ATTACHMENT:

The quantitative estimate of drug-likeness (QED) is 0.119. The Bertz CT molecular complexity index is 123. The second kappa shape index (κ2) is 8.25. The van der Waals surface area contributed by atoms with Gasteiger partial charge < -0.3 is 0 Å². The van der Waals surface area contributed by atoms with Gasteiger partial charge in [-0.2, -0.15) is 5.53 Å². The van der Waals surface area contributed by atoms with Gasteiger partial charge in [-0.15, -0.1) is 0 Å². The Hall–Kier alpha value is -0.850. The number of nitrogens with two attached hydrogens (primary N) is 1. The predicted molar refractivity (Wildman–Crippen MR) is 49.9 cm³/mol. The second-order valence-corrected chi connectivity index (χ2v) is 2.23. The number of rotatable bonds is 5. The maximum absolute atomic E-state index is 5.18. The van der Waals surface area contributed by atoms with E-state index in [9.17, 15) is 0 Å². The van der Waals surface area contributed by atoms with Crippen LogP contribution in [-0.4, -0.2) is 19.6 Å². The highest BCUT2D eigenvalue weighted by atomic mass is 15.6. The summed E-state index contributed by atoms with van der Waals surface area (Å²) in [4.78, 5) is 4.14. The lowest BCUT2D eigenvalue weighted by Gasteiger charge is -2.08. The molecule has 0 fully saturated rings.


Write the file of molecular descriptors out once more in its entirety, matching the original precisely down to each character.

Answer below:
The quantitative estimate of drug-likeness (QED) is 0.119. The Bertz CT molecular complexity index is 123. The second kappa shape index (κ2) is 8.25. The van der Waals surface area contributed by atoms with Gasteiger partial charge < -0.3 is 0 Å². The van der Waals surface area contributed by atoms with Gasteiger partial charge in [-0.2, -0.15) is 5.53 Å². The van der Waals surface area contributed by atoms with Gasteiger partial charge in [-0.15, -0.1) is 0 Å². The Hall–Kier alpha value is -0.850. The number of nitrogens with two attached hydrogens (primary N) is 1. The predicted molar refractivity (Wildman–Crippen MR) is 49.9 cm³/mol. The second-order valence-corrected chi connectivity index (χ2v) is 2.23. The number of rotatable bonds is 5. The maximum absolute atomic E-state index is 5.18. The van der Waals surface area contributed by atoms with E-state index in [9.17, 15) is 0 Å². The van der Waals surface area contributed by atoms with Crippen LogP contribution in [-0.4, -0.2) is 19.6 Å². The highest BCUT2D eigenvalue weighted by atomic mass is 15.6. The summed E-state index contributed by atoms with van der Waals surface area (Å²) in [4.78, 5) is 4.14. The lowest BCUT2D eigenvalue weighted by Gasteiger charge is -2.08. The molecule has 0 fully saturated rings.